The root cause of corruption

If we want to cut down on corruption, we will have to start working more seriously on reducing the huge chasm between the rich and the poor
Transparency International, a global anti-corruption coalition, ranked India 81 out of 180 countries in its corruption index of 2017. The least corrupt nations were New Zealand, Denmark, Finland, Norway, Switzerland, Singapore, Sweden, Canada, Luxembourg, the Netherlands, and the U.K. Just above India in the list were China, Serbia, Suriname, Trinidad and Tobago, and Ghana (less corrupt). And below India were Morocco, Turkey, Argentina, Benin, and Kosovo (as corrupt or more corrupt). Now, 81 out of 180 might not seem too bad, especially to sceptical Indians, but it is misleading: often the same rank is occupied by as many as three countries (for instance, rank 71). As such, in terms of numbers, India is placed in the bottom third of the list, if not the last quarter. This should not surprise sceptical Indians. However, ranking the corruption level of a country is less of a science and more of an art. And it is an art that naturally occludes the advantages — which others might see in terms of invisible corruption — of rich First World nations, where polity and economy, Parliament and corporation often have long-established and uncontroverted relationships. This does not mean that nations like Ghana, India, Morocco and Turkey do not have considerably more corruption than nations like New Zealand and Denmark. What it means is that the ranking game is not sufficient to understand corruption at the global, national and local levels.
Cultural and historical factors
How, then, can we understand the corruption that we find in nations like India? One common option is to employ a cultural perspective. It is attributed to something like national character. For instance, it seems suggestive that all the least corrupt nations listed above, with the exception of Singapore, are European or European-settler states. Even Singapore has a highly ‘Europeanised’ structure, in all regards except that of some citizen rights. Another common explanation is basically historical: for instance, by referring to the top-down power structures of feudal or colonial regimes in places like Morocco, China and India until just a few decades ago. I will not deny that cultural ethos and historical precedence play a role. After all, both abiding by the law and lawlessness have a domino effect: if you follow the law, other people around you are more likely to do so; if you break the law, other people around you are also more likely to do so. A history of unresponsive authoritarianism might increase the tendency to break laws, if one can get away with it, because the citizen has nothing invested in the status quo. Only fear upholds the law, and the moment the citizen can get away with it, he or she breaks the law. This can also lead to a greater tendency towards corruption.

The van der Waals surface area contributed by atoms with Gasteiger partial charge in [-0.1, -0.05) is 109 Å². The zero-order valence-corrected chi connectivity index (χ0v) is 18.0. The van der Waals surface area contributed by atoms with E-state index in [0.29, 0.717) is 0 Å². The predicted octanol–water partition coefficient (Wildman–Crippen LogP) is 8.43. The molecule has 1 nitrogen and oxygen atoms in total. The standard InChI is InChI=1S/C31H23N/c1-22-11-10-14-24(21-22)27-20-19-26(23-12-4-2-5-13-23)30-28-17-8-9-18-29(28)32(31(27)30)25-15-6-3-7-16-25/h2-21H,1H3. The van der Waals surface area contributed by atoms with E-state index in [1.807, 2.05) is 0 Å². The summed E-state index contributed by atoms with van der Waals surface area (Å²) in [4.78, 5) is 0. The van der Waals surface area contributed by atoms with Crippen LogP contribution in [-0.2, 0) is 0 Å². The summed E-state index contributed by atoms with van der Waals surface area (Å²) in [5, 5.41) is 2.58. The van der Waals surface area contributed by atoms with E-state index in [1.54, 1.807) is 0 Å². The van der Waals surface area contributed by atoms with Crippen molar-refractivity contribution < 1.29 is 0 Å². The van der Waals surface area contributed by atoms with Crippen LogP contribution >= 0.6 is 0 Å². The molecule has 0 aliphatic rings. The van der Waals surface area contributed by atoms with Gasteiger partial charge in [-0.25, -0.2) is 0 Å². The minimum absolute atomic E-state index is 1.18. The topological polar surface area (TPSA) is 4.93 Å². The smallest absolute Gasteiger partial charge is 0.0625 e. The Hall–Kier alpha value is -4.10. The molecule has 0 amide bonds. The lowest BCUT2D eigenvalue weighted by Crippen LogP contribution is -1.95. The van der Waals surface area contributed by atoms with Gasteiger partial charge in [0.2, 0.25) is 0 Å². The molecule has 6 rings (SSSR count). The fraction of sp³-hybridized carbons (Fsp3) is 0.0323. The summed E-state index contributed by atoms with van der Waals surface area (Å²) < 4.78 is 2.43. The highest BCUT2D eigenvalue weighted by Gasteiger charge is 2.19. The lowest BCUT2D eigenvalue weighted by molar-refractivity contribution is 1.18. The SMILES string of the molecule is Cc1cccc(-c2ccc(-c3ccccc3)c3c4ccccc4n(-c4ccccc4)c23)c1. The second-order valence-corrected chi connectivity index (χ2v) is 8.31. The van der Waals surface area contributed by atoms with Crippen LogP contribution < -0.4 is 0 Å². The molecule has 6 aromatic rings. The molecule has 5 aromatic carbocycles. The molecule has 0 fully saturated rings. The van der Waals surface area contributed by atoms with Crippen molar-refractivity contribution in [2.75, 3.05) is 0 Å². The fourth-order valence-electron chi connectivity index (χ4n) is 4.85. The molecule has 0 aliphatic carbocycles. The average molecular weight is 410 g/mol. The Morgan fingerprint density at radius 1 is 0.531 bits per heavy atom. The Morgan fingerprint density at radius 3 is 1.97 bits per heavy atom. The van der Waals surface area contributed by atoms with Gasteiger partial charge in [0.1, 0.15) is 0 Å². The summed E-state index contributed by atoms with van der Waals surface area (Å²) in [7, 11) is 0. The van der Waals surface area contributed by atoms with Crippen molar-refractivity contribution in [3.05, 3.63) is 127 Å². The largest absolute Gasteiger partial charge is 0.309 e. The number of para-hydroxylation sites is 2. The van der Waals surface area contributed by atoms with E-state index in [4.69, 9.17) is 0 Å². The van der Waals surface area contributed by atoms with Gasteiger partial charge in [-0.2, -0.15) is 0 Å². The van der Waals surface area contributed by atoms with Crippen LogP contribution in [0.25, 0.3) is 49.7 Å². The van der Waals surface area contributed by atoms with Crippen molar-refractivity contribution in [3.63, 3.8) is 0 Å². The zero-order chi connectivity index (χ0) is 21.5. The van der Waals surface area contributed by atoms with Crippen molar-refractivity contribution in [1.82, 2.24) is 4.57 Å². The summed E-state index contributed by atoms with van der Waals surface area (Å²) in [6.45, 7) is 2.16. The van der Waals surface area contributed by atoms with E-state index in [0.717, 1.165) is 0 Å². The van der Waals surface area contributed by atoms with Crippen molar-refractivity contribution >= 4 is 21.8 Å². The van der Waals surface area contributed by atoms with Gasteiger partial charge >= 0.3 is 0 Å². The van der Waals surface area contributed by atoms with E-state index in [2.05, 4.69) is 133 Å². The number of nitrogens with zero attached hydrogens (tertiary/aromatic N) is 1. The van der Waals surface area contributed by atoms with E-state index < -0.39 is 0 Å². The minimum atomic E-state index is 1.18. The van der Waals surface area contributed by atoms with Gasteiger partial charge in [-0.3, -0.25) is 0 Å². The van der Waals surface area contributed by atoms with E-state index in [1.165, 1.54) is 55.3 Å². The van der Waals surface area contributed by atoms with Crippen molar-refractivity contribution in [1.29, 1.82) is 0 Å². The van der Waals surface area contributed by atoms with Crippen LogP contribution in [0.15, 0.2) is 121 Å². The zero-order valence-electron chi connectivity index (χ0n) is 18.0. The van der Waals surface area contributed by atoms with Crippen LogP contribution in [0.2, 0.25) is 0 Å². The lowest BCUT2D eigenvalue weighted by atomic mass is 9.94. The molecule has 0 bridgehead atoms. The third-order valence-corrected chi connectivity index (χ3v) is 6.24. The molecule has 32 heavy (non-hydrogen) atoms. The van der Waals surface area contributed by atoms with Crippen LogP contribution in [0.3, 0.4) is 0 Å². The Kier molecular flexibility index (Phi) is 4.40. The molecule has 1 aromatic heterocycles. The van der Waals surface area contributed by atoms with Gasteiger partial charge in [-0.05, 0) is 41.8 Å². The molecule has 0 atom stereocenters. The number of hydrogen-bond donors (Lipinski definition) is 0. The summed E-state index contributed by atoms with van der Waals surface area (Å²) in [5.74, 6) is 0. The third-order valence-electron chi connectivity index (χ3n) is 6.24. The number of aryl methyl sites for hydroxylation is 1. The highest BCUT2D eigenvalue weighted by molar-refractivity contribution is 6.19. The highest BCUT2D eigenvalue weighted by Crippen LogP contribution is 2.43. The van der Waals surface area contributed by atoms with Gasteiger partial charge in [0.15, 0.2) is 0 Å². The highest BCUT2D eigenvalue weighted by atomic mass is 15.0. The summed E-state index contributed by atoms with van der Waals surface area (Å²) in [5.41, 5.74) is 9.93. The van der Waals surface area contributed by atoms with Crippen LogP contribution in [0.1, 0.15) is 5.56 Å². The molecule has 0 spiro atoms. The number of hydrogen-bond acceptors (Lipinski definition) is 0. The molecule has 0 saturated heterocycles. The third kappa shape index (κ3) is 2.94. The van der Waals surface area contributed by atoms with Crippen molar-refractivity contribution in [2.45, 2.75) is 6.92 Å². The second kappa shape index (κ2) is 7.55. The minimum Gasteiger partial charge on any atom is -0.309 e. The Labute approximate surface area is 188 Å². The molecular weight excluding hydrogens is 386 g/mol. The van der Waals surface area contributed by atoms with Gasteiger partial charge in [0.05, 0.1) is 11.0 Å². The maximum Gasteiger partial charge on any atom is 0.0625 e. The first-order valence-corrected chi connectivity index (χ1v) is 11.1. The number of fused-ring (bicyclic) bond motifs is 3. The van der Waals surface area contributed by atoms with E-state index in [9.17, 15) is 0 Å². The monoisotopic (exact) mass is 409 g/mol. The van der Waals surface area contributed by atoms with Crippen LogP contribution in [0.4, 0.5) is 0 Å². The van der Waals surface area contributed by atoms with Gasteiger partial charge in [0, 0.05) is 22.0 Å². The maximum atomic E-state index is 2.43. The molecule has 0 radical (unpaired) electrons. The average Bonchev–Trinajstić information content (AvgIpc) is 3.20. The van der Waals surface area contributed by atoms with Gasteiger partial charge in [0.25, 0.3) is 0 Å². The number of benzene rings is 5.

The most important factor
But culture and history are misleading as primary explanations. Far more important is another factor that few people talk about. If you look at India and the countries around it on the index, and at the top 10 (least corrupt) countries, you realise that the former group contains nations with huge socio-economic inequalities, and the latter contains nations with a high degree of social and economic justice. In that sense, Singapore belongs with the European and European-settler countries ranked as the 10 least corrupt nations. In short, corruption is directly proportionate to the socio-economic gap in a nation. Cultural and historical factors add to this or subtract from this, but the greater the socio-economic disparities, the greater the incentive towards corruption. This happens in many ways, both among the rich and the poor. For instance, in a country where, say, Rs. 10,000 is nothing for the rich, it is easy for the rich to offer a bribe of that sum. But if, in the same country, Rs. 10,000 is what a poor man may earn in an entire month, it is difficult for him to refuse a bribe of that sum. This leads to the gradual erosion of morality and ethics on both sides: some find it easy to spend money to get things done, others find it difficult to refuse to accept that money. On both sides, there builds up a disrespect for the system and for each other. The system itself is seen as thoroughly corrupt because of such individual acts of corruption. This further ‘justifies’ the corruption on both sides. Moreover, the poor look at the affluence of the rich as basically a consequence of corruption, which is by no means the case all the time. And the rich look at the vulnerability of the poor as the consequence of a corrupt morality, which is again by no means the case all the time. Such a nexus saps the entire social fabric of a country, also creating apathy towards demands for greater transparency in the corridors of power. This further leads to the spread of corruption. If we in India want to cut down on corruption, we will have to start working far more seriously on reducing the huge (and some say, widening) chasm between the rich and the poor.

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